Document Detail


Do antireflux operations decrease the rate of reflux-related hospitalizations in children?
MedLine Citation:
PMID:  17142515     Owner:  NLM     Status:  MEDLINE    
Abstract/OtherAbstract:
OBJECTIVE: Gastroesophageal reflux disease is extremely common in the pediatric population, and antireflux procedures are performed with increasing frequency. The objective of this study was to determine whether pediatric antireflux procedures are associated with a decreased rate of reflux-related hospitalizations. METHODS: A study was conducted of pediatric patients who were undergoing antireflux procedures using data that were derived from the Washington State Comprehensive Hospital Abstract Reporting System and Vital Records. Patients were identified by a search of all records (1987-2001) for procedure codes that pertained to antireflux procedures in patients who were younger than 19 years. The number of hospitalizations for and rates of reflux-related events per patient-year before and after an antireflux procedure was calculated, and factors that were associated with higher antireflux procedure rates were examined. RESULTS: A total of 1142 patients underwent antireflux procedures. The rate of reflux-related events declined sharply with age both before and after an antireflux procedure. The cohort was divided into 3 groups on the basis of age at first antireflux procedure (<1 year, 1-3 years, or 4-19 years), and the calculations of incidence rate ratios before to after an antireflux procedure were done within the same age strata. Results suggest an overall benefit of antireflux procedures in young children. For antireflux procedures that were performed in children who were older than 4 years, the benefit is less clear. Developmental delay was significantly associated with higher rates of reflux-related events among patients who underwent an antireflux procedure after age 4. CONCLUSIONS: The rate of reflux-related events was lower after an antireflux operation for children who underwent an antireflux procedure before age 4. Older children, however, were hospitalized at equal rates before and after an antireflux procedure, and older children with developmental delay were hospitalized at greater rates after an antireflux procedure. These findings highlight the need to clarify the subjective and objective indications for antireflux procedures in infants and children.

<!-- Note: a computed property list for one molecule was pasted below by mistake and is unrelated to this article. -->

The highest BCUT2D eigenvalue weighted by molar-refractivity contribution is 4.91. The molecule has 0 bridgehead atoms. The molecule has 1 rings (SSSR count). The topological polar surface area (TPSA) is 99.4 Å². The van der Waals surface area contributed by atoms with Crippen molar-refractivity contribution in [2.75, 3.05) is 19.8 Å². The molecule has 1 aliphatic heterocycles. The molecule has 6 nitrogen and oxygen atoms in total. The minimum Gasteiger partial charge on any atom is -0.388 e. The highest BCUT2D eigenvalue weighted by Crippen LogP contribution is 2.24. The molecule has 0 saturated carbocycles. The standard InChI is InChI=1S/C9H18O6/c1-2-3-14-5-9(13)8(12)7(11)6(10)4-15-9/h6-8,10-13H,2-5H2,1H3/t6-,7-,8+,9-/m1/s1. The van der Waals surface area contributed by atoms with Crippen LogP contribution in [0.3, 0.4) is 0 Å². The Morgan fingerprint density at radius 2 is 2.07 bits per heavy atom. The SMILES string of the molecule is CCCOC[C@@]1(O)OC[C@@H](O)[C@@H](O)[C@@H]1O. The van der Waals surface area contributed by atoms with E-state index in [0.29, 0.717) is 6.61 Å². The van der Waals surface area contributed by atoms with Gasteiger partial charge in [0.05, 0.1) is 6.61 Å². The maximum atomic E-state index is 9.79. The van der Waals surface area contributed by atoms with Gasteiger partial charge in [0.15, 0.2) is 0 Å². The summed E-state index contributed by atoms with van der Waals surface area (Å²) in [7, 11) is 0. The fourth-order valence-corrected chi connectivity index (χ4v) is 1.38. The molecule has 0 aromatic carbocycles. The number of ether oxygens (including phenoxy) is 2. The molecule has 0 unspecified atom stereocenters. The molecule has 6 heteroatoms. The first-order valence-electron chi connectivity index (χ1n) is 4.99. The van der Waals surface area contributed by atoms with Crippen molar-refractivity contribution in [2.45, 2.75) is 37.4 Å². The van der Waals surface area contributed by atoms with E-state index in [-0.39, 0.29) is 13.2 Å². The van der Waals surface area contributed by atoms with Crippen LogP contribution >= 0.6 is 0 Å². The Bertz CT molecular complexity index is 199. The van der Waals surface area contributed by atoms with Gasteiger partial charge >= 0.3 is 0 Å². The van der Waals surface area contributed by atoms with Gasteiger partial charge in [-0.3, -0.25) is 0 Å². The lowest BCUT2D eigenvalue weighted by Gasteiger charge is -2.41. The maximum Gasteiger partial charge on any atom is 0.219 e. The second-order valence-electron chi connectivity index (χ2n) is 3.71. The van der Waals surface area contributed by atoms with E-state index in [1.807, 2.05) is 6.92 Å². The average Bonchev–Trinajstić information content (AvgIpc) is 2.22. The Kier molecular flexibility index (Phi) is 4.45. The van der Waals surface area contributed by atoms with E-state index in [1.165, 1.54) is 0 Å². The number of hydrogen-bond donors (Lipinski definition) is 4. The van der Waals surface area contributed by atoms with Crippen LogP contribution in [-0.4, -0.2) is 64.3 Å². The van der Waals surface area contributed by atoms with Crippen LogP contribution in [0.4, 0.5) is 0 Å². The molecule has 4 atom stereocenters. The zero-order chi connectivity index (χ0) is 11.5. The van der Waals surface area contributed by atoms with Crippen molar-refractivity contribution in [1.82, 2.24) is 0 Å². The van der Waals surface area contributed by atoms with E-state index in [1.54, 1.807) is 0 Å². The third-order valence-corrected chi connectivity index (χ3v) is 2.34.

Authors:
Adam B Goldin; Robert Sawin; Kristy D Seidel; David R Flum
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Publication Detail:
Type:  Journal Article    
Journal Detail:
Title:  Pediatrics     Volume:  118     ISSN:  1098-4275     ISO Abbreviation:  Pediatrics     Publication Date:  2006 Dec 
Date Detail:
Created Date:  2006-12-04     Completed Date:  2006-12-19     Revised Date:  -    
Medline Journal Info:
Nlm Unique ID:  0376422     Medline TA:  Pediatrics     Country:  United States    
Other Details:
Languages:  eng     Pagination:  2326-33     Citation Subset:  AIM; IM    
Affiliation:
Division of Pediatric General and Thoracic Surgery, Children's Hospital and Regional Medical Center, W-7729, PO Box 5371, Seattle, WA 98105-0371, USA. adam.goldin@seattlechildrens.org
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MeSH Terms
Descriptor/Qualifier:
Adolescent
Adult
Child
Child, Preschool
Female
Gastroesophageal Reflux / surgery*,  therapy
Hospitalization / statistics & numerical data*
Humans
Infant
Male
Treatment Outcome

From MEDLINE®/PubMed®, a database of the U.S. National Library of Medicine


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